Group 1, The Program Followers. These people have their workouts written down to the specifics. The exercises, sets, reps, and weights are all properly programmed sequentially written. If this group of people is following any "half-decent" program they will usually get pretty good results. If it's a program out of Muscle and Fiction, that includes Bicep Blast Friday- It's probably a crock o' turd!
This is usually the smallest group of people in the gym. I would say that maybe 5% of actual gym-goers follow a decent program that has good exercise selection and a logical set/rep scheme. The members of this group usually have worked with a trainer or have adequate knowledge in regards to lifting and they usually have a pretty good b.s. filter on stuff NOT to do in the gym.
Sometimes these programs might be more advanced such as Liner Periodization or a Percentage based set / rep scheme. Other times they might just be basic exercise templates with the exercises, set, reps, and weight based on very little background data or strength testing. As long as there is NO BOSU ball squats, Abductor machine, or 10 drop sets of tricep kickbacks- you might be following a suitable program.
Group 2, The "I feel like doing" group. These people usually walk in the gym, look around the free weight area, do a few arm circles and go right in to ANY exercise they feel like doing that particular day. Maybe they'll do chest (usually the case on Monday), sometimes they'll do arms (very typical on Friday). They hardly every do squats or deadlifts- the main reason they're in the gym is to get their PUMP ON!
This group might spend 45 minutes on their upper chest, 30 on their bicep peak, and 15 on their lower abs. You can almost guarantee that every member from this group does curls in the squat rack!
Group 3, The "Auto-Regulation" group. I really don't know how or why we decide to use a fancy word for this group, I thought instinctive training worked just fine. This group knows what exercises they are going to do, and pretty much has an idea with the set and rep scheme is going to consist of , but nothing is written in stone. They might add in some extra single leg work, or maybe a few sets of chin-ups between a shoulder press. Instead of 3 sets of 5, maybe they decide to hit a few singles because they feel like Killin' it that particular day.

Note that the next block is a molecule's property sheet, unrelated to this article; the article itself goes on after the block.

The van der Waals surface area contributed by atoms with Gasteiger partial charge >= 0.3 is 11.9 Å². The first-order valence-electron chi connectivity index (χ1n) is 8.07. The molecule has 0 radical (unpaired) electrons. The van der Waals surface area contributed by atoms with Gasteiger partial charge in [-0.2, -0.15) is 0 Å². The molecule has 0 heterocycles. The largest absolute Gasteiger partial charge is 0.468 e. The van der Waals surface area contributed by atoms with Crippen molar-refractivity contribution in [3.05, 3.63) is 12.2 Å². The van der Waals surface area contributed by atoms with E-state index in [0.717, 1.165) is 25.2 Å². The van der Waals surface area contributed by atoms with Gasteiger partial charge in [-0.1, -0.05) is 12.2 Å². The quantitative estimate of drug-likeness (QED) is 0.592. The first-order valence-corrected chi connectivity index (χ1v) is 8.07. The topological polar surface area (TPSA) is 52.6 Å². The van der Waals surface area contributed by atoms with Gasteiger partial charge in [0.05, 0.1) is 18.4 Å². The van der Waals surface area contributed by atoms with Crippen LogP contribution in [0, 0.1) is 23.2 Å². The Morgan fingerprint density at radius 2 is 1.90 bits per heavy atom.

This group usually will stick to the basics, maybe add or take away some assistance lifts, but they are in the gym to get strong and lift heavy. One of the problems with this group is if they feel like killin' it every week, sooner or later they might face "burn out" or end up getting injured. The good thing is that if you're feeling off one day, you can adjust your sets/reps/exercises to fit your energy levels.
There was actually a study done on Auto-Regulation that you can check out HERE.
Based on the study, the Auto-Regulation group increased their bench press and squat more than the the Linear Peridozation group in a 6 week period. Does that make Auto-Regulation superior for every body's exercise goals? Not at all.
So, Which group do you fall under? I hope not Group 2 (that is Jersey Shore wanna be all the way). If you fall under Group 1, and are achieving adequate strength and fitness gains, keep it up. There is no reason to change to the next best thing, unless you feel like you need a break from the program mentally. If you are wondering which program is best for you? I like the advice, "The best program is the one you're NOT doing". Actually that's not fair advice, the best program is challenging, corrects/strengthens your weak links, and produces desired results. That should be common sense.
If you fall in group 3, make sure you base your workouts around the basic movements, focus on getting stronger, and set up a DELOAD week once a month. Limit your workouts to around 45 minutes and perform some single-limb movements as well as having an equal push/pull ratio for upper body.
The best advice I can give is to have a program (GROUP 1), follow it until you feel you mentally and physically need a change. Before you begin your next program go through a few weeks of Instinctive training (GROUP 3), but do so with a purpose and a basic plan. Perform a deload week, then retest your strength in the basic exercises and begin your next program.
Having an efficient well written training program is a valuable component when beginning a strength training and conditioning routine. Keeping track of your progress is very important. However, if you need some time just moving heavy weights based on the way you feel, change things up a bit and get back to going to the gym with some intensity- maybe joining Group 3 for a few weeks isn't a bad idea.